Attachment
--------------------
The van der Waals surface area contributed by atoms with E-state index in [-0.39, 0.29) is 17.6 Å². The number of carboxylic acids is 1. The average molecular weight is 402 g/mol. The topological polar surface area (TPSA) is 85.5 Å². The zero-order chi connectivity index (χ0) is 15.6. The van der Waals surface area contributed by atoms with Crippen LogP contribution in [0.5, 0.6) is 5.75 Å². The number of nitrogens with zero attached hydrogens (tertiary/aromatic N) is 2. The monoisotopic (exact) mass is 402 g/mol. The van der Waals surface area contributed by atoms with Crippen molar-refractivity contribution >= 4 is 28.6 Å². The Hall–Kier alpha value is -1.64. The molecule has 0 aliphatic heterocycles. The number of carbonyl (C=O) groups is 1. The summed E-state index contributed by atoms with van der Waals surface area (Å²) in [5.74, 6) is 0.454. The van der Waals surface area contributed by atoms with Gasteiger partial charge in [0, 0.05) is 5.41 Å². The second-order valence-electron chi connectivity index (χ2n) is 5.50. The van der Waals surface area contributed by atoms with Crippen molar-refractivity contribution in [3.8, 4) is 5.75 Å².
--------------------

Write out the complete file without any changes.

The van der Waals surface area contributed by atoms with E-state index in [-0.39, 0.29) is 17.6 Å². The number of carboxylic acids is 1. The average molecular weight is 402 g/mol. The topological polar surface area (TPSA) is 85.5 Å². The zero-order chi connectivity index (χ0) is 15.6. The van der Waals surface area contributed by atoms with Crippen LogP contribution in [0.5, 0.6) is 5.75 Å². The number of nitrogens with zero attached hydrogens (tertiary/aromatic N) is 2. The monoisotopic (exact) mass is 402 g/mol. The van der Waals surface area contributed by atoms with Crippen molar-refractivity contribution >= 4 is 28.6 Å². The Hall–Kier alpha value is -1.64. The molecule has 0 aliphatic heterocycles. The number of carbonyl (C=O) groups is 1. The summed E-state index contributed by atoms with van der Waals surface area (Å²) in [5.74, 6) is 0.454. The van der Waals surface area contributed by atoms with Gasteiger partial charge in [0, 0.05) is 5.41 Å². The second-order valence-electron chi connectivity index (χ2n) is 5.50. The van der Waals surface area contributed by atoms with Crippen molar-refractivity contribution in [3.8, 4) is 5.75 Å².